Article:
Volume X, Issue 7, Page 82

It is time for a change. Deal with it.

I know the Internet and chat rooms are full of all sorts of comments about the decision NHRA made to shorten the timed distance for fuel cars from 1320 feet to 1000 feet. I commend NHRA for making the change but I have to ask myself why it takes death to force changes in motorsports.

I have heard the arguments that go like this: “Hey, it’s a dangerous sport, get used to it” or “Going 300+ mph is dangerous, and the drivers know the risk when they put the helmet on” or “Why does just one accident change the tradition of the sport?” Then my favorite complaint of all: “If it isn’t quarter-mile racing the spectators will all stay home and the bleachers will be empty.”

Are you freakin’ kidding me? Nobody wants to see brave young men and women involved in a fatal accident. The excitement, the flames, the smoke and the fastest accelerating vehicles on wheels are what attract spectators. It is not the crashing or injuries. It is the “SHOW” that puts butts in bleachers.

Now the NHRA has finally decided the tracks they have are not properly prepared to handle the speeds of the fuel cars. Good for them. I’m glad they took at least the first step to protect the professionals.

Now the pressure will be on NHRA to make sure the “show” they present is fast-paced and entertaining. I doubt if 20% of the paying spectators will even realize the difference. How many race tracks even have grandstands that go to the 1000-foot mark? Most end at or near the eighth-mile mark. I do believe they will see closer and more side by side racing. Everything changes and gets better; this is going to make fuel racing better in every aspect.

I really hope NHRA decides to mandate all NHRA quarter-mile tracks to change to a maximum of 1000 feet for 2009 if not immediately. It has been my belief that eighth mile would be even a better change for many reasons. Driver safety is first on my list but second to that is we need to make sure the sport stays “insurable” and that NHRA/IHRA can find an insurance company to underwrite the risks so track owners can open their tracks at all.

If 1000 feet seems okay, why not FIX the problem and run eighth mile?

I received some very interesting facts from fellow racer, Bob Mendenhall of Lakeside, CA.

(There is your credit for your work, Bob ; -)

“By using the data from Bret Kepner’s article on the length of NHRA drag strips I came up with the following information,” Bob wrote.

Let’s use Pomona as an example because it has the shortest shutdown distance.

  1. Going from 1320’ to 1000’ you gain the following: Approximate speed reduction: 330 mph to 303 mph (8% reduction in speed). 484 ft/sec. to 477 ft/sec. That is 37 ft/sec less they would be traveling. This would result in an increase in shut-down distance from 2100 ft to 2420 ft (320 ft. more room or about 13% more room). That results in a combined improvement of 8% less speed and 13% more stopping distance.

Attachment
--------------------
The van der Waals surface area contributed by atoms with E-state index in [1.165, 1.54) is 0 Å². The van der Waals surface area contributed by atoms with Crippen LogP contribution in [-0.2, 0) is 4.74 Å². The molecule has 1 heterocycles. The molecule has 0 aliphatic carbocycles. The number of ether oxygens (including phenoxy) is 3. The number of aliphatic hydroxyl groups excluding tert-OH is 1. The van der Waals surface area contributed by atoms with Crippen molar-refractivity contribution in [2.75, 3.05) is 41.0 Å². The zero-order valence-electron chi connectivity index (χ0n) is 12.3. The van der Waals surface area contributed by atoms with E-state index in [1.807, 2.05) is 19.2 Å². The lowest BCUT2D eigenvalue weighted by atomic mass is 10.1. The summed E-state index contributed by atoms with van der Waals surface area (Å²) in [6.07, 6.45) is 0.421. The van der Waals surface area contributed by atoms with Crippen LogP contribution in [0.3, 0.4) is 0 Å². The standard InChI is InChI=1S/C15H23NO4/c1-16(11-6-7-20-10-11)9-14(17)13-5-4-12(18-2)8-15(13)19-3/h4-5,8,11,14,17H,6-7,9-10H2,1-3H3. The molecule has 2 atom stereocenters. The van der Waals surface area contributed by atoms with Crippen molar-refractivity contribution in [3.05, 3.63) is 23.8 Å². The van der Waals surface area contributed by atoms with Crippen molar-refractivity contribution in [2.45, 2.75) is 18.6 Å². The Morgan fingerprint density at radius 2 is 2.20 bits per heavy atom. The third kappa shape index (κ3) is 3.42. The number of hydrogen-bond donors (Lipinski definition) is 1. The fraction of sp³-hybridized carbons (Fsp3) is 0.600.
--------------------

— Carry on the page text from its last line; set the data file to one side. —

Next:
2. Going from 1320’ to 660’ (1/8 mile) you gain the following: Approximate speed reduction: 330 mph to 267 mph or (16.4% reduction in speed). 484 ft/sec to 405 ft/sec. That is 79 ft/sec less they would be traveling. This would result in an increase in shut-down distance from 2100 ft to 2760 ft (660’ more room or about 23.9% more room.) That results in a combined improvement of 16.4% less speed and nearly 24% more stopping distance.

Some obvious conclusions can come from this type of data.

  1. Why are they running cars at any speed over 250 mph on this short of a track? Is the answer “Because we always have in the past”? That is an answer that can get people injured and killed.

  2. Does anyone really think the “show” and excitement of the event will be diminished because of a shorter distance? These fuel cars will still run over 270 mph in the 660’ (1/8) with flames over the roof and more of the races will be side by side due to less parts breakage. The difference is the shorter distance means the drivers can possibly return for the next round if they have a ‘chute failure or a mechanical failure.

  3. Why would the Sportsman racers care what distance they raced as long as they are still racing each other to the finish line and have an equal chance at a victory?

My opinion is all racing should be changed to eighth mile. The racing is much closer at the finish line, reaction time of the driver becomes a little more important and the overall expenses are reduced as the eighth mile is much easier on all parts in the cars.  Some of the best races I have ever attended were eighth-mile events. If you haven’t sat at the eighth-mile finish line at a big bucks bracket race or a local Funny Car show, you are missing some fun.

Last weekend we watched Tim Wilkerson (yeah, the NHRA points leader) match race Jack Wyatt on the eighth mile at Eddyville Raceway Park. The bleachers were packed and the excitement they brought with burnouts to the finish line was as good as it gets. Nothing like sitting at the finish line watching a fuel car go by at 260 mph with flames over the roof!
The challenge is this: Will NHRA be the leader it needs to be, or will they try a Band-Aid approach and see what happens? Their bleachers are about half empty now, maybe a better show will bring people back.  


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